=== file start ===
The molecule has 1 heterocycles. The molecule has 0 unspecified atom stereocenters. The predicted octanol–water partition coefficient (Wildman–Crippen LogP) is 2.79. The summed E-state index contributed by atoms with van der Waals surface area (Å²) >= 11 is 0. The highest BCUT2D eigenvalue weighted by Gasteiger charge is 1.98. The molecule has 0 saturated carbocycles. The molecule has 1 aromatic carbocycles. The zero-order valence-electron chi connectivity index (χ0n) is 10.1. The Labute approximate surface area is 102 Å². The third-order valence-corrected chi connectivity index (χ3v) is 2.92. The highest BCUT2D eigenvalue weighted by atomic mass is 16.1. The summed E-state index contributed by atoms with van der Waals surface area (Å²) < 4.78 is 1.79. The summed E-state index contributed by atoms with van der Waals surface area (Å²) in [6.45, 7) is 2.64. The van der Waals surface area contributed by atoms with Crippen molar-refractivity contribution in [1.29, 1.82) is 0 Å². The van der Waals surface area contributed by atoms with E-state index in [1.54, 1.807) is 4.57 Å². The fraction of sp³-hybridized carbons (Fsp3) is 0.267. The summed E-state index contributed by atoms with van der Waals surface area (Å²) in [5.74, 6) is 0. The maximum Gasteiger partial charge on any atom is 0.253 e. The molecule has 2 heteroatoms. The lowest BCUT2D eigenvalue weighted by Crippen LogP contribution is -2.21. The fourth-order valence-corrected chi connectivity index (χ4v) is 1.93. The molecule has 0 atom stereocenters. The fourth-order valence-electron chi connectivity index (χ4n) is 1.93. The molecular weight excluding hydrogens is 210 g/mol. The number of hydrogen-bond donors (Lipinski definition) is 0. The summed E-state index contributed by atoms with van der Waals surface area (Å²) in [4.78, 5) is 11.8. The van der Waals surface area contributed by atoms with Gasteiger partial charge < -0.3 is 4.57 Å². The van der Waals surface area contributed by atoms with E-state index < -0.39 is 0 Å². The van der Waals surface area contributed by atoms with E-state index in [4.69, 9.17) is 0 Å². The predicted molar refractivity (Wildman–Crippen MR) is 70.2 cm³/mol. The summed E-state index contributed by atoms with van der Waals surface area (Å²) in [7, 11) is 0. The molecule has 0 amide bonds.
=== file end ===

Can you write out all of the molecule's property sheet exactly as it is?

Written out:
The molecule has 1 heterocycles. The molecule has 0 unspecified atom stereocenters. The predicted octanol–water partition coefficient (Wildman–Crippen LogP) is 2.79. The summed E-state index contributed by atoms with van der Waals surface area (Å²) >= 11 is 0. The highest BCUT2D eigenvalue weighted by Gasteiger charge is 1.98. The molecule has 0 saturated carbocycles. The molecule has 1 aromatic carbocycles. The zero-order valence-electron chi connectivity index (χ0n) is 10.1. The Labute approximate surface area is 102 Å². The third-order valence-corrected chi connectivity index (χ3v) is 2.92. The highest BCUT2D eigenvalue weighted by atomic mass is 16.1. The summed E-state index contributed by atoms with van der Waals surface area (Å²) < 4.78 is 1.79. The summed E-state index contributed by atoms with van der Waals surface area (Å²) in [6.45, 7) is 2.64. The van der Waals surface area contributed by atoms with Crippen molar-refractivity contribution in [1.29, 1.82) is 0 Å². The van der Waals surface area contributed by atoms with E-state index in [1.54, 1.807) is 4.57 Å². The fraction of sp³-hybridized carbons (Fsp3) is 0.267. The summed E-state index contributed by atoms with van der Waals surface area (Å²) in [5.74, 6) is 0. The maximum Gasteiger partial charge on any atom is 0.253 e. The molecule has 2 heteroatoms. The lowest BCUT2D eigenvalue weighted by Crippen LogP contribution is -2.21. The fourth-order valence-corrected chi connectivity index (χ4v) is 1.93. The molecule has 0 atom stereocenters. The fourth-order valence-electron chi connectivity index (χ4n) is 1.93. The molecular weight excluding hydrogens is 210 g/mol. The number of hydrogen-bond donors (Lipinski definition) is 0. The summed E-state index contributed by atoms with van der Waals surface area (Å²) in [4.78, 5) is 11.8. The van der Waals surface area contributed by atoms with Gasteiger partial charge < -0.3 is 4.57 Å². The van der Waals surface area contributed by atoms with E-state index < -0.39 is 0 Å². The van der Waals surface area contributed by atoms with E-state index in [4.69, 9.17) is 0 Å². The predicted molar refractivity (Wildman–Crippen MR) is 70.2 cm³/mol. The summed E-state index contributed by atoms with van der Waals surface area (Å²) in [7, 11) is 0. The molecule has 0 amide bonds.